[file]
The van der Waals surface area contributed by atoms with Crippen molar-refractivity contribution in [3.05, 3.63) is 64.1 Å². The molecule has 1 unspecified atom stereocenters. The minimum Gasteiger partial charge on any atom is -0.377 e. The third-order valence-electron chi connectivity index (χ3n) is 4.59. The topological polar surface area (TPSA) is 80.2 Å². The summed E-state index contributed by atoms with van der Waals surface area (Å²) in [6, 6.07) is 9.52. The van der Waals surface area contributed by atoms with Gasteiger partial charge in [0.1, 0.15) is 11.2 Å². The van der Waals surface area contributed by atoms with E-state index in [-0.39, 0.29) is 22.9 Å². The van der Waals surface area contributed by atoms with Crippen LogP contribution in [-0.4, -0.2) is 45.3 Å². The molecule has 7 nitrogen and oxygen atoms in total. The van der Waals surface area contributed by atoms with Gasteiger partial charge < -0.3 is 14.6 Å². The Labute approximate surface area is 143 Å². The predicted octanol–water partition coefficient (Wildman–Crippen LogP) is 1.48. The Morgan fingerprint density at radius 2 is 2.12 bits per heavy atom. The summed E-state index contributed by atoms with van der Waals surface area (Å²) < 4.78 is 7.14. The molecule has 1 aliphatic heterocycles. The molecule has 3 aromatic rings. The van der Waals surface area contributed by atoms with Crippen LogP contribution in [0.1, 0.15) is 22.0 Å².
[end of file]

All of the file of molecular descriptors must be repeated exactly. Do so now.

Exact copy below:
The van der Waals surface area contributed by atoms with Crippen molar-refractivity contribution in [3.05, 3.63) is 64.1 Å². The molecule has 1 unspecified atom stereocenters. The minimum Gasteiger partial charge on any atom is -0.377 e. The third-order valence-electron chi connectivity index (χ3n) is 4.59. The topological polar surface area (TPSA) is 80.2 Å². The summed E-state index contributed by atoms with van der Waals surface area (Å²) in [6, 6.07) is 9.52. The van der Waals surface area contributed by atoms with Gasteiger partial charge in [0.1, 0.15) is 11.2 Å². The van der Waals surface area contributed by atoms with E-state index in [-0.39, 0.29) is 22.9 Å². The van der Waals surface area contributed by atoms with Crippen LogP contribution in [-0.4, -0.2) is 45.3 Å². The molecule has 7 nitrogen and oxygen atoms in total. The van der Waals surface area contributed by atoms with Gasteiger partial charge < -0.3 is 14.6 Å². The Labute approximate surface area is 143 Å². The predicted octanol–water partition coefficient (Wildman–Crippen LogP) is 1.48. The Morgan fingerprint density at radius 2 is 2.12 bits per heavy atom. The summed E-state index contributed by atoms with van der Waals surface area (Å²) < 4.78 is 7.14. The molecule has 1 aliphatic heterocycles. The molecule has 3 aromatic rings. The van der Waals surface area contributed by atoms with Crippen LogP contribution in [0.1, 0.15) is 22.0 Å².